As a kid, I was called shy by just about everyone; friends, family, and strangers. This played quite a role in my social development all throughout grade school. When someone is called shy, they believe they are shy, and therefore act shy. There were various negative influences in my life that put me down and kept me from excelling.
I am an Extrovert. I did not know I was an Extrovert.
Since a young age, I was called “socially awkward” and “weird”. These names kept me from socializing, which in turn, made me more “weird”. From 1st grade through most of high school, I did not socialize with others because I was so concerned about what others thought of me. After high school, I realized I loved meeting new people and socializing with others. The only problem was that I didn’t know anything about socializing even worked.
Between my high school and college years I read many books and watch lots of videos about how people socialize. I slowly taught myself how to talk with others and be a friend based off of what I learned. One major thing that I learned from growing up is how important the Golden Rule is. I’ve learned that all I need to do is act unto others as I would want them to act around me. Simple. My experiences in and after high school really drove me to being passionate about communication and teaching others how to socialize. I have a drive to help others in similar situations to what I was in, and teach them what I taught to myself.
The key to socialization and making friends is confidence.
This is one of the hardest things to master when starting conversations and meeting new people. The key question I asked myself:
Do the opinions of others really matter?
Yes some opinions are important. Your mom telling you to shower more often: important. Your friends telling you smoking is harmful to your health: important. A kid in your class who you’ve never talked to thinking it’s weird if you ask them a question: NOT IMPORTANT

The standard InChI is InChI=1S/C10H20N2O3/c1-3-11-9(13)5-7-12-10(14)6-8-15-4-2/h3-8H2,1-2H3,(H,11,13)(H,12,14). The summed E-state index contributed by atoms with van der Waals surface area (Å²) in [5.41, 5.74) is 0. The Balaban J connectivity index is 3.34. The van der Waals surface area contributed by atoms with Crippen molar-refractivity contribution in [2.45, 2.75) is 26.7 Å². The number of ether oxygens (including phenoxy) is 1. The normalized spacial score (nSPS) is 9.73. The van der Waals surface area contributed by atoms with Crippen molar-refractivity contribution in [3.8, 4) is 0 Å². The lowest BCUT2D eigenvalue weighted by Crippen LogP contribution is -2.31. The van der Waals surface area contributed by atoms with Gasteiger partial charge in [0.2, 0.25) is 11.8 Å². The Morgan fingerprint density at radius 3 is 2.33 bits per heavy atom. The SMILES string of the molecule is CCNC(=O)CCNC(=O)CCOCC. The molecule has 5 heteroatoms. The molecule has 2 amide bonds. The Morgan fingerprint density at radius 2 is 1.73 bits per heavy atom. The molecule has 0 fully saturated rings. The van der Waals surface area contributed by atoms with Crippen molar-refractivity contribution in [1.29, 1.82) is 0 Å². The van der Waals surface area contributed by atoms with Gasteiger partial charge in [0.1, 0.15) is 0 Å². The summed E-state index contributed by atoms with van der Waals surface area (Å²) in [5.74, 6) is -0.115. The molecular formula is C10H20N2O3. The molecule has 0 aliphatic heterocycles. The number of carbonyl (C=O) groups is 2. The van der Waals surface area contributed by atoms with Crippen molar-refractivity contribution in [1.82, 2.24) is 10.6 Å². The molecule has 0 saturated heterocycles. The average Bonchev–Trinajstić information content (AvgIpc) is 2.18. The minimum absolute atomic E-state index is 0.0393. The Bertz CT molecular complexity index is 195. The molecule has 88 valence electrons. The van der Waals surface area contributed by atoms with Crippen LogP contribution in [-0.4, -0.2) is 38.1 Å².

It takes a while to get used to this mindset, but you have to ignore the opinions of others, in reason. I think a better way of putting this is to not think about the bad things people might think about us, but to think about the good things they may think. All I can think of is one of my favorite quotes by Erin Hanson-
“What if I Fall? Oh, but my darling what if you fly?”
I’ve made this quote something I always keep in the back of my mind. When going into a conversation or even just a hello with another person, I keep this in mind:
- (Any self doubt question about talking to people)
- What if they think I’m weird for talking to them?
- Then they are weird for thinking it’s weird for a human to start another conversation with a human
Don’t forget to Own It!
You have to walk into a conversation like you’re going to own it, otherwise you might make the other person feel uncomfortable. If your goal is to have a conversation, or just a small chat with someone, be prepared with interesting and light topics of conversation. Think of topics that would be relevant to everyone. A cheerful and positive attitude can go a long way in a conversation too.
These tips are just a few things I use that I’m passionate about. I’d love to hear your story and help in any way!